One of the most influential, powerful, controversial and important figures in the history of the National Basketball Association has passed away.

The league announced that David Stern, the commissioner who improved the NBA and towered over it during its most successful era, died Wednesday at the age of 77.

Stern suffered a brain hemorrhage three weeks ago. The NBA said that his family and his wife Dianne were at his bedside when he died.

Current NBA commissioner Adam Silver called Stern a "legend" and "one of the most influential business leaders of his generation." Silver also credited Stern with making the NBA "a truly global brand."

Stern helped transform the league into one driven by star power. Seven teams joined the NBA on Stern's watch and six relocated. He helped create the WNBA. And his time as commissioner stretched from the era of Magic Johnson and Larry Bird through LeBron James and Steph Curry. Under Stern, television revenue in the league jumped from $10 million to $900 million per-year.

One of the NBA players who knew Stern best was Michael Jordan. Stern became the commissioner of the league the same year Jordan was drafted, in 1984. After winning six championships and catapulting the NBA into a different stratosphere of popularity, Jordan became an owner, purchasing the Charlotte Hornets.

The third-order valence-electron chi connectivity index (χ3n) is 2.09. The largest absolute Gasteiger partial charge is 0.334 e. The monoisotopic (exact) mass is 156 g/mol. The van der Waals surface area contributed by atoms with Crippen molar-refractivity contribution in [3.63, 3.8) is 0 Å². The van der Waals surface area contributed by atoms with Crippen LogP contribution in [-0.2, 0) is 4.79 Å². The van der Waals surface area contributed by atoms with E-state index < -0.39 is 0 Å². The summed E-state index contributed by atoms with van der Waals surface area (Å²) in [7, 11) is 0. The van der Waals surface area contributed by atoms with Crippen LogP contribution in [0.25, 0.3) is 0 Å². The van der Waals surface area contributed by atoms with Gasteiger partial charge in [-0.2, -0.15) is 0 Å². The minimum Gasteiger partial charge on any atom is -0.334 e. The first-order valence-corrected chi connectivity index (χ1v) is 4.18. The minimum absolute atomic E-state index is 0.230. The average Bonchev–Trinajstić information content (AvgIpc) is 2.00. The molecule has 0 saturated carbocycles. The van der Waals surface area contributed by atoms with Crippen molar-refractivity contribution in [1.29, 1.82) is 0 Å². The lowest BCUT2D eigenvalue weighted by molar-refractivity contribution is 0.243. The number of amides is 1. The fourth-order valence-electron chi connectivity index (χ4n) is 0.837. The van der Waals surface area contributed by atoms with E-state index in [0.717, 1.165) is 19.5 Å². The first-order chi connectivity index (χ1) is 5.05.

Jordan released this statement through his team on Wednesday:

“Without David Stern, the NBA would not be what it is today. He guided the league through turbulent times and grew the league into an international phenomenon, creating opportunities that few could have imagined before. His vision and leadership provided me with the global stage that allowed me to succeed. David had a deep love for the game of basketball and demanded excellence from those around him – and I admired him for that. I wouldn’t be where I am without him. I offer my deepest sympathies to Dianne and his family.”